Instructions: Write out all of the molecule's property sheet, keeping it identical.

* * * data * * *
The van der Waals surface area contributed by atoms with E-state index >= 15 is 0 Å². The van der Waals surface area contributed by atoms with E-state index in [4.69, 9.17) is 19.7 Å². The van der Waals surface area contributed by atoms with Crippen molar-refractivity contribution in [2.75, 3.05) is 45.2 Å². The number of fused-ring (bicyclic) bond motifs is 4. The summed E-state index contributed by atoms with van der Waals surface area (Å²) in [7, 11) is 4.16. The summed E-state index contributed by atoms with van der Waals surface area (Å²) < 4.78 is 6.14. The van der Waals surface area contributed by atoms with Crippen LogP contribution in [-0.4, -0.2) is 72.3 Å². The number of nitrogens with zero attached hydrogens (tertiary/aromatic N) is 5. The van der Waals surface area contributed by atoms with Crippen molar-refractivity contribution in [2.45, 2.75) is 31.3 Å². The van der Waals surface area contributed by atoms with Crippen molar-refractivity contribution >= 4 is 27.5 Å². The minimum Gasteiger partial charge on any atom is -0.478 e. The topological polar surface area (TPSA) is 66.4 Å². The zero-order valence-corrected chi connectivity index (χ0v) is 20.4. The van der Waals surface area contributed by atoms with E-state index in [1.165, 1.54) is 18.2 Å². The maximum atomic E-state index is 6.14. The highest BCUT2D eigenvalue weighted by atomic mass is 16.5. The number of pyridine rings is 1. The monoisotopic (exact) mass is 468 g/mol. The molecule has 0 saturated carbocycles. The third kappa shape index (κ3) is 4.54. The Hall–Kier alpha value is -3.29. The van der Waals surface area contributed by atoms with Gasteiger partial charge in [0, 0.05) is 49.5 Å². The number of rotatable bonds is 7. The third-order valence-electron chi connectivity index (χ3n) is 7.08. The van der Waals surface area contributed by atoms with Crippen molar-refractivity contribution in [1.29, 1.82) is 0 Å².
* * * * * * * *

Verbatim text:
The van der Waals surface area contributed by atoms with E-state index >= 15 is 0 Å². The van der Waals surface area contributed by atoms with E-state index in [4.69, 9.17) is 19.7 Å². The van der Waals surface area contributed by atoms with Crippen molar-refractivity contribution in [2.75, 3.05) is 45.2 Å². The number of fused-ring (bicyclic) bond motifs is 4. The summed E-state index contributed by atoms with van der Waals surface area (Å²) in [7, 11) is 4.16. The summed E-state index contributed by atoms with van der Waals surface area (Å²) < 4.78 is 6.14. The van der Waals surface area contributed by atoms with Crippen LogP contribution in [-0.4, -0.2) is 72.3 Å². The number of nitrogens with zero attached hydrogens (tertiary/aromatic N) is 5. The van der Waals surface area contributed by atoms with Crippen molar-refractivity contribution in [2.45, 2.75) is 31.3 Å². The van der Waals surface area contributed by atoms with Crippen molar-refractivity contribution >= 4 is 27.5 Å². The minimum Gasteiger partial charge on any atom is -0.478 e. The topological polar surface area (TPSA) is 66.4 Å². The zero-order valence-corrected chi connectivity index (χ0v) is 20.4. The van der Waals surface area contributed by atoms with E-state index in [1.165, 1.54) is 18.2 Å². The maximum atomic E-state index is 6.14. The highest BCUT2D eigenvalue weighted by atomic mass is 16.5. The number of pyridine rings is 1. The monoisotopic (exact) mass is 468 g/mol. The molecule has 0 saturated carbocycles. The third kappa shape index (κ3) is 4.54. The Hall–Kier alpha value is -3.29. The van der Waals surface area contributed by atoms with Gasteiger partial charge in [0, 0.05) is 49.5 Å². The number of rotatable bonds is 7. The third-order valence-electron chi connectivity index (χ3n) is 7.08. The van der Waals surface area contributed by atoms with Crippen molar-refractivity contribution in [1.29, 1.82) is 0 Å².